Paul Thomas Anderson’s The Master is one of the finest works of our time. The incredible artistic merit of the work is rarely disputed; it ranked 24 on the BBC’s 2016 poll of the best films of the 21st century, which polled 177 renowned critics worldwide, and it received almost unanimous praise upon its release.
However, in the context of PTA’s filmography, The Master is tragically often overshadowed by films like Boogie Nights, which put Anderson on the map, Magnolia, which he famously referred to as the best film he’ll ever make, and 2007’s There Will Be Blood, a gritty drilling into Gilded Age America loosely based on Upton Sinclair’s novel Oil!
While the three aforementioned films are incredible in their own right, they tend to hog the PTA spotlight – in the yearly updated “1001 Movies You Must See Before You Die,” these three films have been included in almost every publication, while The Master has yet to be mentioned.
The Master follows Freddy (played to perfection by Joaquin Phoenix), a World War II Veteran trapped in a state of loneliness, guilt, indecisiveness, and seeking. He struggles to make sense of things in a wonderfully and accurately captured 1950s America, constantly finding himself indulging in vices and kerfuffles that remedy his conveniently ignored and stigmatized PTSD.
On the run after accidentally killing a man with a grotesque, moonshine-paint-fluid mysterious cocktail Freddy has been serving to people in search of something new, his path aligns with a cult movement known as ‘The Cause’, heralded by a charismatic Lancaster Dodd (Phillip Seymour Hoffman in one of his career bests). Freddy joins the movement, at first to prepare this illusive, symbolic mix for Dodd, but eventually as a fully immersed follower.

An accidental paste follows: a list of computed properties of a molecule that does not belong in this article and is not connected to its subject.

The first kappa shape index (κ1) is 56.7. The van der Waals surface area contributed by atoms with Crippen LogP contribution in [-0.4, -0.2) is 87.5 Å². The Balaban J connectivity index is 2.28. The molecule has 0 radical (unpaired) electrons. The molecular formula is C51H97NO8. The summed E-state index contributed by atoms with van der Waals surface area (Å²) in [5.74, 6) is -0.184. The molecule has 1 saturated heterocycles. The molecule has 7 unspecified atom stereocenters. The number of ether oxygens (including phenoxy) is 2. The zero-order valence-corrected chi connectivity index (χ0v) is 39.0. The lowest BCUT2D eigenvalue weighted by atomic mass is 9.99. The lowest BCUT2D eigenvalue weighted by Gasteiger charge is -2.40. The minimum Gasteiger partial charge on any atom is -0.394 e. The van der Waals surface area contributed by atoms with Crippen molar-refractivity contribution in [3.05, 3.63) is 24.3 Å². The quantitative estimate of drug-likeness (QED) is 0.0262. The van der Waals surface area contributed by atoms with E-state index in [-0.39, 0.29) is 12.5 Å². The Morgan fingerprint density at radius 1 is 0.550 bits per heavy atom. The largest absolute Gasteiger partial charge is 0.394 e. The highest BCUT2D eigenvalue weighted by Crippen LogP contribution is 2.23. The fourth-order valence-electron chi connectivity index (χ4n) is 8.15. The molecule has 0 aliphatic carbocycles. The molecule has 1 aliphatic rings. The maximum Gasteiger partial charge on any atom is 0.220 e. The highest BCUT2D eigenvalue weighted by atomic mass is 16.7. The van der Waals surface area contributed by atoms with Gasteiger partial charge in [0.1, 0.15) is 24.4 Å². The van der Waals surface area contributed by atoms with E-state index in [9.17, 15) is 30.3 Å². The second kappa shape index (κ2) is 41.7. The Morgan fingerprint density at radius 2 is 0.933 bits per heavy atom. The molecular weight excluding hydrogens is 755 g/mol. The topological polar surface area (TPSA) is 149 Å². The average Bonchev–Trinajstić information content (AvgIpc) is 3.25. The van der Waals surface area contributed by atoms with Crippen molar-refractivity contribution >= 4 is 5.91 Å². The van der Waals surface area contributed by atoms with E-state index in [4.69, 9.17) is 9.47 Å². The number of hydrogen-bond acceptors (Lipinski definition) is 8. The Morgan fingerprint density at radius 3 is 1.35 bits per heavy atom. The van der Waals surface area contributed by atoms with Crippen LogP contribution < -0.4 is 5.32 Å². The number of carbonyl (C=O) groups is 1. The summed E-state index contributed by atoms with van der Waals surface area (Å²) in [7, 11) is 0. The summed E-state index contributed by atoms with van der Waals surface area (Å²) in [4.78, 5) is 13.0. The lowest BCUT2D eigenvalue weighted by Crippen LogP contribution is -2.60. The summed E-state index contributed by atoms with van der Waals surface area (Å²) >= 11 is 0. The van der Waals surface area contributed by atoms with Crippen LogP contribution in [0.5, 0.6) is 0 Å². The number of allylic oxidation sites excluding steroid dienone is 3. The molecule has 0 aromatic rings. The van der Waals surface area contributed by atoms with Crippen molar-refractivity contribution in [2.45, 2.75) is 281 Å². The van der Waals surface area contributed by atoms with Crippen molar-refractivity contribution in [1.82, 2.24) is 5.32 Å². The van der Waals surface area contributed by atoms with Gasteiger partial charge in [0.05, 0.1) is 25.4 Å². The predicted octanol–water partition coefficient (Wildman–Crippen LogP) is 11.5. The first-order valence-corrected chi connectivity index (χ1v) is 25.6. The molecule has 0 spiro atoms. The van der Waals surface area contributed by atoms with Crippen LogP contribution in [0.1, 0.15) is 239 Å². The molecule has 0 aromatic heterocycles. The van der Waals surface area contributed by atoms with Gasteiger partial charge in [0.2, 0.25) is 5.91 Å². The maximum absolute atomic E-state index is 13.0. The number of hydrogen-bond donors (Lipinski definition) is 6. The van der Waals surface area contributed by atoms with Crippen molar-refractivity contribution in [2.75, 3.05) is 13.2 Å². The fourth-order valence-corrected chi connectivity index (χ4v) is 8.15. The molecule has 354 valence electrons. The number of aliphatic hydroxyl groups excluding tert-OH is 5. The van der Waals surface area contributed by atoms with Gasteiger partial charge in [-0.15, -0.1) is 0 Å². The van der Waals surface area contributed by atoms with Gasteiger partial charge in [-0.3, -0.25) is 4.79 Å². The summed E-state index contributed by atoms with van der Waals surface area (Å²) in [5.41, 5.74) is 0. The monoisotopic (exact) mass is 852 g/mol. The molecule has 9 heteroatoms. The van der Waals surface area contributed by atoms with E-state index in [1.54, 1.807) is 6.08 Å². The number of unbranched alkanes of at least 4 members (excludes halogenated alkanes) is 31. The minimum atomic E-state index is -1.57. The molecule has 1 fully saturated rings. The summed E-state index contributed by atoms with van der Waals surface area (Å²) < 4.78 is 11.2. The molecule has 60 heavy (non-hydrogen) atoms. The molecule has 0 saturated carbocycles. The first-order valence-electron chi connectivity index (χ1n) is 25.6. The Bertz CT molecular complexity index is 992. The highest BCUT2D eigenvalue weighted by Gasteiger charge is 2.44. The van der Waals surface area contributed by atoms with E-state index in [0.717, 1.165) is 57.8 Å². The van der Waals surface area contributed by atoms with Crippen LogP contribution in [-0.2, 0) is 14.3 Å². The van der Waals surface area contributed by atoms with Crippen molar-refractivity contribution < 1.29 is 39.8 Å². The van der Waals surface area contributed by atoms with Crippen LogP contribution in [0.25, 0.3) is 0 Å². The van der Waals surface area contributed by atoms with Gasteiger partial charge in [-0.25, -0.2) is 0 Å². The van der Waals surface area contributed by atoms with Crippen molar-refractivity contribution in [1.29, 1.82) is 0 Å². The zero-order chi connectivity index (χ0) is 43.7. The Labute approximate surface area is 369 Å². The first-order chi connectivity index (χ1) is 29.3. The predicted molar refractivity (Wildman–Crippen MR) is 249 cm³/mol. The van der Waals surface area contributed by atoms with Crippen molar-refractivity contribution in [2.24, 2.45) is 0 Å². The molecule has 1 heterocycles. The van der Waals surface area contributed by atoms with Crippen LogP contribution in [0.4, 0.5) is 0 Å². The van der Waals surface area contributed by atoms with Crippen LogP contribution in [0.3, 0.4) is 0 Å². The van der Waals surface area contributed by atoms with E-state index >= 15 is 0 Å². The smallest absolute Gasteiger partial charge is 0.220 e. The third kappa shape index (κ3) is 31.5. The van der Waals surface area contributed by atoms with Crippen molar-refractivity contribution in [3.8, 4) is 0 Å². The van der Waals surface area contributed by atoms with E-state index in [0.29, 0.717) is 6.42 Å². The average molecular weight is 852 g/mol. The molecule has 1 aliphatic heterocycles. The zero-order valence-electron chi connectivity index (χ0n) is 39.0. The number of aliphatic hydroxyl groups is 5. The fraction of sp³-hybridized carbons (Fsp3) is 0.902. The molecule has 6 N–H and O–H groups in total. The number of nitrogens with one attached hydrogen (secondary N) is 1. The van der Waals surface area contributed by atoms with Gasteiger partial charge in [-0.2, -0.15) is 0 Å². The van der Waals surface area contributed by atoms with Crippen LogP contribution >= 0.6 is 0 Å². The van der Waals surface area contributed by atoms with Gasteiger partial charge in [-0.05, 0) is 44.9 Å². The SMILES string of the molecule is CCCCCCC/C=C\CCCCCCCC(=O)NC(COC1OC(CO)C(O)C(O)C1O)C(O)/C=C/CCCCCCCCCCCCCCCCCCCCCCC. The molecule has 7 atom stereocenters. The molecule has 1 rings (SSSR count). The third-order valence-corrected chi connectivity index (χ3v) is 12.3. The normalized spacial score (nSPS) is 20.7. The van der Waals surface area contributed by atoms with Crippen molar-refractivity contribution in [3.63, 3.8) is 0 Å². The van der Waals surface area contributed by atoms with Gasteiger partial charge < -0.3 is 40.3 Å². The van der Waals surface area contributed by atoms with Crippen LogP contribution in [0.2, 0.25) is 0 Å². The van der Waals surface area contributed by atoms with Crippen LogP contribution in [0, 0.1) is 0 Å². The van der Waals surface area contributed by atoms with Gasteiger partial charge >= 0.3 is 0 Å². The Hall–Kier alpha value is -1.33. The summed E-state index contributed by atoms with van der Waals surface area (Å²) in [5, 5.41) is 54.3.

The Master is Paul Thomas Anderson’s most underrated masterpiece, no pun intended – not because it isn’t well received, but only because it is overshadowed by Anderson’s better-known work. As a matter of fact, his 2012 psychological drama may well be his best film to date. Here are some reasons why.
1. Rich, Teleological Cinematography
The Master stands out for its innovative cinematography, some of the best of its time. The first American film shot on 65mm since 1996, the entire work has a crispness to it that can’t be matched. The selected film stock elevates The Master’s ability to capture Post World War II America – the visual aesthetic evokes a nauseating combination of nostalgia, trauma, and everything in between.
As recently as 2015, Quentin Tarantino shot his eighth (and worst) film The Hateful Eight on 70mm with hopes of restoring appreciation of the practically dead and drastically expensive medium. The use of extremely gigantic film stock failed to really add anything to his rushed, post-civil war quasi-western.